Adapted from a recent online discussion.
Dear Carolyn: I grew up with a father and sister who were pretty controlling. They insisted they wanted to hear your opinion just so they could argue and pick it apart. Eventually the decision would be whatever they wanted in the first place.
I created a rule for myself: I’d give three suggestions and after my third “no,” I’d give up. It saved me a lot of headaches and adjusted my expectations … until I got married.
Five years in, I can think of two occasions where my husband took a suggestion I made. Just tonight, he asked me what I wanted for dinner. After shooting down three suggestions, I asked him what he wanted, and he repeated that he didn’t like making all of the decisions all of the time. Replace dinner with vacation or movie or place to live, and it’s the same conversation.
I have no issue with letting him make all the decisions because I don’t have the energy to fight, and it’ll make him happy. I stopped caring a long time ago. How do I respond when I know darn well he doesn’t care what I think? On a related note, WHY DO PEOPLE ACT THIS WAY!?
No Seriously … Just Tell Me What You Want
On a related-to-the-related note, WHY DID YOU MARRY SOMEONE WHO ACTS THIS WAY? That’s the only version that really matters to you.
You’ve developed a good strategy for disengaging from the domineering people handed to you at birth, but then you also went out and married a domineering person. That says you’ve internalized your pleaser role, which in turn says it’s time to do more profound work to preserve, protect and advocate for yourself.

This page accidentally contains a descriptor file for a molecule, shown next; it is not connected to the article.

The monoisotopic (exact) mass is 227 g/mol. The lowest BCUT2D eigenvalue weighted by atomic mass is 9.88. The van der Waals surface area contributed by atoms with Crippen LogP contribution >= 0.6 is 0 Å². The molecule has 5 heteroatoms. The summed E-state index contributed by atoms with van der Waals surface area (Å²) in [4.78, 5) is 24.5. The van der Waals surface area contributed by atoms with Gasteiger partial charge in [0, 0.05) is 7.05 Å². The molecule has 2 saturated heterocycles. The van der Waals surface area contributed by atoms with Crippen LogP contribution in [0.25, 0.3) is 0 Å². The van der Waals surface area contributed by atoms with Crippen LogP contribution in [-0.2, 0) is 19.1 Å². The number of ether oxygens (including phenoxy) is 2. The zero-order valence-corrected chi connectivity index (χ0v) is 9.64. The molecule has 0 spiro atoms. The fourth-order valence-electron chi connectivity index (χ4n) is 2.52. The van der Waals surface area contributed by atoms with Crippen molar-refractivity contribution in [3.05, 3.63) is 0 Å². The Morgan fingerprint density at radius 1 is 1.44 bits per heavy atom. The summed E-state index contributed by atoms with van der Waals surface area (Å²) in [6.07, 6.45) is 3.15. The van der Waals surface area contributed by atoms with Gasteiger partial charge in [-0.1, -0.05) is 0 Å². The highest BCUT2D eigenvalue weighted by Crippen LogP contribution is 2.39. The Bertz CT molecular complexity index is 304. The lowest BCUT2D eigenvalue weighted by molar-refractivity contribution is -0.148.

Don’t beat yourself up for this; I’m not sure anyone has ever slain all their childhood dragons with one tidy “aha” moment or three-suggestion trick. It’s not only a long process, but it’s also nonlinear. As you change, the way you manage your frailties and blind spots – and other people’s – has to change.
I urge you to give counseling a try. Just you – NOT with your husband. (Couple’s counseling with controlling people just opens up another front for their control.) Ask your regular doctor for names and talk to each till you find a good fit.
One place to start digging: When “he repeated that he didn’t like making all of the decisions,” you didn’t respond, “If you’d let me make one, you wouldn’t have to”; you’ve conditioned yourself to quit outwardly. Inwardly, though, you still ache to be heard, thus your question to me. And that means the part of you that you’ve buried (or never fully developed), that would not give a pass to such a ridiculous complaint, needs a safe place to find her voice. Please at least grant yourself that.
Email Carolyn at firstname.lastname@example.org, follow her on Facebook at www.facebook.com/carolyn.hax or chat with her online at 10 a.m. each Friday at www.washingtonpost.com.